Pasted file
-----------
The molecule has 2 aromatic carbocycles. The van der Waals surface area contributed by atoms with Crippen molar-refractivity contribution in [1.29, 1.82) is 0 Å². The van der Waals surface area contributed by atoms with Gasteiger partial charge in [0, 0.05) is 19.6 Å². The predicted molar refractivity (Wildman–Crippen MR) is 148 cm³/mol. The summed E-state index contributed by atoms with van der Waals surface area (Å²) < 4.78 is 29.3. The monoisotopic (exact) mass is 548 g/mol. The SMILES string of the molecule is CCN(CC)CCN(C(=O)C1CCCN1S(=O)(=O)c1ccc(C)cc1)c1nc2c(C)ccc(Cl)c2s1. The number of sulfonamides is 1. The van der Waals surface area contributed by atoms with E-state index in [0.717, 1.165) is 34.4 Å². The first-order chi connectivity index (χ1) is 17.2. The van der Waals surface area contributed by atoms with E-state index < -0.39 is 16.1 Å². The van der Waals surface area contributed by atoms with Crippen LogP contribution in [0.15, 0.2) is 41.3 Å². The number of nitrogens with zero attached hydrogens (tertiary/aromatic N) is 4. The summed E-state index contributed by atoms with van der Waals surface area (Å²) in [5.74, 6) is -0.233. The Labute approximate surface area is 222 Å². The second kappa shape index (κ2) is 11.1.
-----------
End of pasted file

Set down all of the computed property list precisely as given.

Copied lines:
The molecule has 2 aromatic carbocycles. The van der Waals surface area contributed by atoms with Crippen molar-refractivity contribution in [1.29, 1.82) is 0 Å². The van der Waals surface area contributed by atoms with Gasteiger partial charge in [0, 0.05) is 19.6 Å². The predicted molar refractivity (Wildman–Crippen MR) is 148 cm³/mol. The summed E-state index contributed by atoms with van der Waals surface area (Å²) < 4.78 is 29.3. The monoisotopic (exact) mass is 548 g/mol. The SMILES string of the molecule is CCN(CC)CCN(C(=O)C1CCCN1S(=O)(=O)c1ccc(C)cc1)c1nc2c(C)ccc(Cl)c2s1. The number of sulfonamides is 1. The van der Waals surface area contributed by atoms with E-state index in [0.717, 1.165) is 34.4 Å². The first-order chi connectivity index (χ1) is 17.2. The van der Waals surface area contributed by atoms with E-state index < -0.39 is 16.1 Å². The van der Waals surface area contributed by atoms with Crippen LogP contribution in [0.15, 0.2) is 41.3 Å². The number of nitrogens with zero attached hydrogens (tertiary/aromatic N) is 4. The summed E-state index contributed by atoms with van der Waals surface area (Å²) in [5.74, 6) is -0.233. The Labute approximate surface area is 222 Å². The second kappa shape index (κ2) is 11.1.